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George Sand and the Nineteenth-Century Russian Love-Triangle Novels
Publisher: Bucknell Univ Pr Published: Nov 1 1994 Weight: 1.00lbs. Height: 9.50" Width: 6.25" Depth: 0.50" Language: English
How did a French female novelist alter the course of history in another country? Why were the chief proponents of the Woman Question in nineteenth-century Russia exclusively men? How was the call for reform of women's education tied to the proletariat cause which ushered in the Russian revolution? These are a few of the issues raised in this study of the impact of George Sand's influence on nineteenth-century Russia.
George Sand's novels triumphed in Russia, imparting to a generation of great Russian thinkers a series of moral dilemmas facing women in society who struggled to balance and reconcile their roles as daughters, wives, lovers, and mothers. This study focuses on three of Sand's early novels which influenced dramatically the extent to which the great Russian novelists addressed "The Woman Question," a sociopolitical phenomenon attributed directly to George Sand.
Dawn Eidelman examines the ironic relationship of women and fiction in nineteenth-century Russia by considering the love-triangle novels that evolved out of Sand's scandalous and precedent-setting romance novels. Eidelman explores the issues of desire and culpability and the manner in which they relate to the texts, as well as to the sociopolitical climate of the times.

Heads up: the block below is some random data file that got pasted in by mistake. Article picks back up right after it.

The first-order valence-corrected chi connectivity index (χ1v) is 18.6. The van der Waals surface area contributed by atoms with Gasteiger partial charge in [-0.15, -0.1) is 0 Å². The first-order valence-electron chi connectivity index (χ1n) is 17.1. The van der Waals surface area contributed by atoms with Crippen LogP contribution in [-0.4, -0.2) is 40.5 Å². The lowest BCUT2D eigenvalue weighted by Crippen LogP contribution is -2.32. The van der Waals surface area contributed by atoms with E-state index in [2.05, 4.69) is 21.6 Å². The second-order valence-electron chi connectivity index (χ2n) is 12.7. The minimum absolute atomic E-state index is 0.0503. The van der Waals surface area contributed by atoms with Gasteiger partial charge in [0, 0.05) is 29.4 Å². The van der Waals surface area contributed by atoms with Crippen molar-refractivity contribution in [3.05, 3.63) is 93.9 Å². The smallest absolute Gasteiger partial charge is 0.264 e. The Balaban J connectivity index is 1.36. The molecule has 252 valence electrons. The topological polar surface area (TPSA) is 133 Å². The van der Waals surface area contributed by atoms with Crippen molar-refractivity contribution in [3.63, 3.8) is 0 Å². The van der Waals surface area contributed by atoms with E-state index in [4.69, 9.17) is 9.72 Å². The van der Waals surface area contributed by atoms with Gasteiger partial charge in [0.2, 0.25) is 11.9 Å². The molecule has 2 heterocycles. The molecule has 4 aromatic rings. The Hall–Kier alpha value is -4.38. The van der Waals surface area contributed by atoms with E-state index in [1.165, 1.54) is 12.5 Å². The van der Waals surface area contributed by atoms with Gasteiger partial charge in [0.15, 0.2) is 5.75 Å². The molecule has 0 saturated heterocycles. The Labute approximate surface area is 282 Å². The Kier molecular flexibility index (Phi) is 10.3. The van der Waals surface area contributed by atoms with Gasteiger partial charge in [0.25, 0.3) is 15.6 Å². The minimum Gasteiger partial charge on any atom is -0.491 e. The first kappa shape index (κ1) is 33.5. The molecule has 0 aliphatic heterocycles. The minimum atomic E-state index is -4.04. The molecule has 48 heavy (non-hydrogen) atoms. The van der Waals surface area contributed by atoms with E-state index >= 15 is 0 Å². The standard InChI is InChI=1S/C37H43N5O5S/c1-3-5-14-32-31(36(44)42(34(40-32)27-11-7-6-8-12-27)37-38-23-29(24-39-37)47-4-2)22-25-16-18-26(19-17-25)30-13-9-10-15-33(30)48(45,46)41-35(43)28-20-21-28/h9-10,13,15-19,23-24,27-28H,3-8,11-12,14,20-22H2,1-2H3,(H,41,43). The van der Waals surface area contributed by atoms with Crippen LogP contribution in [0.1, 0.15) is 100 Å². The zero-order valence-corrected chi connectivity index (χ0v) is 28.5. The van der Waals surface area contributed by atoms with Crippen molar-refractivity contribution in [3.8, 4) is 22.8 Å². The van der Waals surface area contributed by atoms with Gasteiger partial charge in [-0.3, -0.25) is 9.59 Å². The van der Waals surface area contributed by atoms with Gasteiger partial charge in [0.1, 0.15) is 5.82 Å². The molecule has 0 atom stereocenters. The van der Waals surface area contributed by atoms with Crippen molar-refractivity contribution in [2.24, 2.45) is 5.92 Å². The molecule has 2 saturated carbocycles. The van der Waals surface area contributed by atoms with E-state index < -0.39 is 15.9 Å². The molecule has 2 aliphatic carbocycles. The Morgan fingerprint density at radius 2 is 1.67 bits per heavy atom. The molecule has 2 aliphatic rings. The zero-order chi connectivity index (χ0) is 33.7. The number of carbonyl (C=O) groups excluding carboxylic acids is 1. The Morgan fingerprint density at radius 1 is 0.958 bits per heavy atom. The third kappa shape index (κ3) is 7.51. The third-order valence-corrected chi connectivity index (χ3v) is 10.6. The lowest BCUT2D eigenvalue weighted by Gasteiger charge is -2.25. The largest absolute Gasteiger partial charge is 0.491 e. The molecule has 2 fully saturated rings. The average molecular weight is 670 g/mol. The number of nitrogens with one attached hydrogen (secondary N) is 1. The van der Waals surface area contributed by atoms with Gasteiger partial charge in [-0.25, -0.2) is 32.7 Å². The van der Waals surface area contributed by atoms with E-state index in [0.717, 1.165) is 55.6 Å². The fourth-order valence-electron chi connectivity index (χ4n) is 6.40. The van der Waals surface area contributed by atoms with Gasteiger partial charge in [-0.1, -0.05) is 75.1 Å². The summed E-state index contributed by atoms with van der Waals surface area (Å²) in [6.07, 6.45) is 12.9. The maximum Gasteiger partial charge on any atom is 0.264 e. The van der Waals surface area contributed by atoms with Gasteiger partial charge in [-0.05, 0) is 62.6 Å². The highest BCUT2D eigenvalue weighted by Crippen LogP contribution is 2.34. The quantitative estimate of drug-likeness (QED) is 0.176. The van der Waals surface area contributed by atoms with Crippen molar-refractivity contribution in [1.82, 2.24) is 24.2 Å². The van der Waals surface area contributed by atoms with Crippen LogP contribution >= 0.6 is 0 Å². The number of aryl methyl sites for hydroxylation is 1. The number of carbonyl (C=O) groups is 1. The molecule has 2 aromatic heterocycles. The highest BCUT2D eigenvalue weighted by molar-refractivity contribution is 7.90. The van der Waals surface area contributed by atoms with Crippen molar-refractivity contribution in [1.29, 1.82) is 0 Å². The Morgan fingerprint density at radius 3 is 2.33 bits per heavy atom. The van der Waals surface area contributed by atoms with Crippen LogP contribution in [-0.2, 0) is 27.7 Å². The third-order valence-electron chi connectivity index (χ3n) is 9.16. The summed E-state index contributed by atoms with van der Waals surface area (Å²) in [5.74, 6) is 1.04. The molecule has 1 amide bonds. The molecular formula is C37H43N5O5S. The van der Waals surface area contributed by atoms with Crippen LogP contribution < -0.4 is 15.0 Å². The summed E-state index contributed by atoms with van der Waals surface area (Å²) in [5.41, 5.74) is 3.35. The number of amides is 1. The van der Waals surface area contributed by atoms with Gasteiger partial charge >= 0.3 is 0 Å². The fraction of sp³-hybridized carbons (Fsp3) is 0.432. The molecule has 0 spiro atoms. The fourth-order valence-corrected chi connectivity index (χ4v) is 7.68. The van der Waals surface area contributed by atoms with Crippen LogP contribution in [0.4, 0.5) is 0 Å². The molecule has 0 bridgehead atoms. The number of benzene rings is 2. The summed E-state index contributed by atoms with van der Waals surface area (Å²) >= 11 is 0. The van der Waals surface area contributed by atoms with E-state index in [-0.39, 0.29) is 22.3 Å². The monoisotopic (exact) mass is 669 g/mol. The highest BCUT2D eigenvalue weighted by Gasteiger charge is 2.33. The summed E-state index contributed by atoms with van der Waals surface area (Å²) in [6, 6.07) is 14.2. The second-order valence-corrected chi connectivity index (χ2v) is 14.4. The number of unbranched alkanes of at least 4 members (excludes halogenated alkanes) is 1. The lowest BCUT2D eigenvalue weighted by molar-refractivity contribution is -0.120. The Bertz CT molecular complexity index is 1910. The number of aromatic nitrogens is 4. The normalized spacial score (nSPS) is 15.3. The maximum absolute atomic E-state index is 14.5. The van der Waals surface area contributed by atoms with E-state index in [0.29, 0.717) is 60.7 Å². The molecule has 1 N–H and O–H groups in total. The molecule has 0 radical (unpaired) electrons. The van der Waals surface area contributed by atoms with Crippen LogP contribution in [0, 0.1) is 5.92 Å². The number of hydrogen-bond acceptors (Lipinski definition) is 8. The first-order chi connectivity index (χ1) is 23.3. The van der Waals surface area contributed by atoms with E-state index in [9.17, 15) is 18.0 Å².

In discussing love-triangle novels, the author focuses on three character types that comprise the "menage a trois": the benevolent husband, the strong "new" woman, and the superfluous man. Sand's epistolary novel, Jacques, features the character type of the forgiving, enlightened spouse whose wife takes a lover. Jacques established a literary prototype emulated by several of nineteenth-century Russia's best read and most persuasive thinkers.
Mauprat features Edmee, a self-actualizing "woman as hero" protagonist. Here the notion of "fiction of relationship" emerges, as male Russian authors created tragic, idealized woman characters who could never really live up to the "terrible perfection" with which they were endowed.
The superfluous man constitutes the third character type in the love triangle featured in so many of Sand's novels and incorporated into many Russian works. Eidelman examines Sand's Horace and reviews Russian borrowings in Aleksandr Herzen's Who is to Blame?, in Ivan Goncharov's A Common Story, and in Ivan Turgenev's Rudin.
The progression of the feminist movement in Russia is examined, noting its distinctions from comparable organizations in Western Europe.